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Nguyên Lê

Nguyên Lê

The Paris-born guitarist Nguyên Lê first grabbed the attention of stateside fusion fans with 1997’s 3 Trios, his third outing for the German ACT label. Lê impressed fretboard aficionados with his fluid legato style and liquid whammy-bar articulation on that stellar recording, which he followed up with 1998’s Maghreb & Friends and 2000’s Bakida. Now comes Purple: Celebrating Jimi Hendrix (High Note), Lê’s strongest and most provocative album since Tales From Viêt-Nam, his 1996 rootsy world-music-meets-jazz project.

Purple has the talented guitarist-arranger radically recasting several familiar Hendrix themes while also showcasing Lê’s monstrous chops. Highlights include an inventive funk-fusion interpretation of “Are You Experienced?,” a reharmonized 7/8 rendition of “Burning of the Midnight Lamp” and a stunning 12/8 reworking of “Voodoo Child (Slight Return)” that incorporates the Gnawan rhythms of Morocco and translates Hendrix’s lyrics into the Bambara dialect of Mail (sung by Aida Khann). Drummer Terri Lynne Carrington provides the whirlwind pulse behind “Manic Depression,” slams with authority on a 15/8 version of “If 6 Was 9” and supplies the funky drummer backbeat behind “Purple Haze” while also offering soulful, seductive vocals on “1983…(A Merman I Should Turn to Be),” “Burning of the Midnight Lamp” and “Up From the Skies.”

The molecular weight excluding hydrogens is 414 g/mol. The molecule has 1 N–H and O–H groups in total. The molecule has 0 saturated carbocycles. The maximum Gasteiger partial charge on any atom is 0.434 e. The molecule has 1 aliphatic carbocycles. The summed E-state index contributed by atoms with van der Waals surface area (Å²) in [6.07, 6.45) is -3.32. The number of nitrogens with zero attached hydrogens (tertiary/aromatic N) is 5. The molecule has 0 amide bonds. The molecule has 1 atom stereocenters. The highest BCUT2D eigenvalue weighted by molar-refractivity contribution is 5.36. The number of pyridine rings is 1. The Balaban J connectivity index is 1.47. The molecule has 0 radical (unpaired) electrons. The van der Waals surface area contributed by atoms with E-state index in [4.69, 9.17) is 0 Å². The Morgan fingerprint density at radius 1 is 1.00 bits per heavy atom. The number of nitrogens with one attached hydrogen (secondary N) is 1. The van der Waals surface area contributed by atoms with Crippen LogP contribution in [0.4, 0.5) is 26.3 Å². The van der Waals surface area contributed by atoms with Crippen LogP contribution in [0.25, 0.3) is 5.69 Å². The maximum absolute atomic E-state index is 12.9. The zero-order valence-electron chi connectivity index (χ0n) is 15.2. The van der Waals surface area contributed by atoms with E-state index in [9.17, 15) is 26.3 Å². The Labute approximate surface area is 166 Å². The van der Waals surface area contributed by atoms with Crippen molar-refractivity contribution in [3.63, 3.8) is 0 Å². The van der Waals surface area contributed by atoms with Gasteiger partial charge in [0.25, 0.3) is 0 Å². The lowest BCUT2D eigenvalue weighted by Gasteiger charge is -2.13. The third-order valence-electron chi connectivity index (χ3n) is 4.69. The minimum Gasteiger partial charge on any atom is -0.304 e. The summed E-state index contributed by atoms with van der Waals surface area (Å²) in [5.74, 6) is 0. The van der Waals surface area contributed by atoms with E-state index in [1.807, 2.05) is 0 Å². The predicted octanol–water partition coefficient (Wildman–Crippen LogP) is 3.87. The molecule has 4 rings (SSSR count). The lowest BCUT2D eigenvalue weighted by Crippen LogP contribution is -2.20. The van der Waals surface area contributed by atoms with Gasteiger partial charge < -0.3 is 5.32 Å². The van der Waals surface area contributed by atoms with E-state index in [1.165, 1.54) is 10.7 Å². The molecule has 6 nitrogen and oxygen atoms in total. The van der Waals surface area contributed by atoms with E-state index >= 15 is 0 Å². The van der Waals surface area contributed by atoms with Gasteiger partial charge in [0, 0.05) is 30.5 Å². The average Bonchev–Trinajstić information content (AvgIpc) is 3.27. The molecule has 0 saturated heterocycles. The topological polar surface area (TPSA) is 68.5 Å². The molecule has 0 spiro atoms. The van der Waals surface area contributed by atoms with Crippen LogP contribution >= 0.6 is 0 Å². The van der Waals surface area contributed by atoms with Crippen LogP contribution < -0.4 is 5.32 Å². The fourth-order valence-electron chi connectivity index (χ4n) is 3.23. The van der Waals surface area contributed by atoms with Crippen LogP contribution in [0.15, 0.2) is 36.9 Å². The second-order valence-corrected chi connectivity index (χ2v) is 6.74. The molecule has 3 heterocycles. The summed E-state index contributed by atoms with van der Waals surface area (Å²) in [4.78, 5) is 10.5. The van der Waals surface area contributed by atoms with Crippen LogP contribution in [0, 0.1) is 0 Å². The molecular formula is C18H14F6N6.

A former member of the French National Jazz Orchestra and frequent guest with Köln’s WDR Orchestra, Lê formed a band with bassist Richard Bona in 1993 that specialized in Hendrix’s music. Two years later he took part in a “Universe of Jimi Hendrix” concert in Stuttgart, Germany, along with fellow guitarists Vernon Reid and David Torn. But in spite of all the attention that he’s paid to Hendrix in the past, Lê maintains, “When I was a teenager Jimi Hendrix sounded too crude to me. It’s only after being a jazzman, in 1993, that I really got into Jimi. The more I learned about his music the more I found he was a genius because of the fire and soul burning every note of his, the beauty of his songwriting, the creativity of his research and his unique attitude as an actor of contemporary history.”

Lê’s idea with Purple was to bring out the “other side” of Jimi’s genius by exploring the singer-songwriter as opposed to the guitarist. “I also wanted to pursue the directions he started or that he may have worked on today-jazz and world music. Jimi was a tireless researcher, and I’m sure he would be meeting musicians from all over the world if he was still with us today.”

Originally Published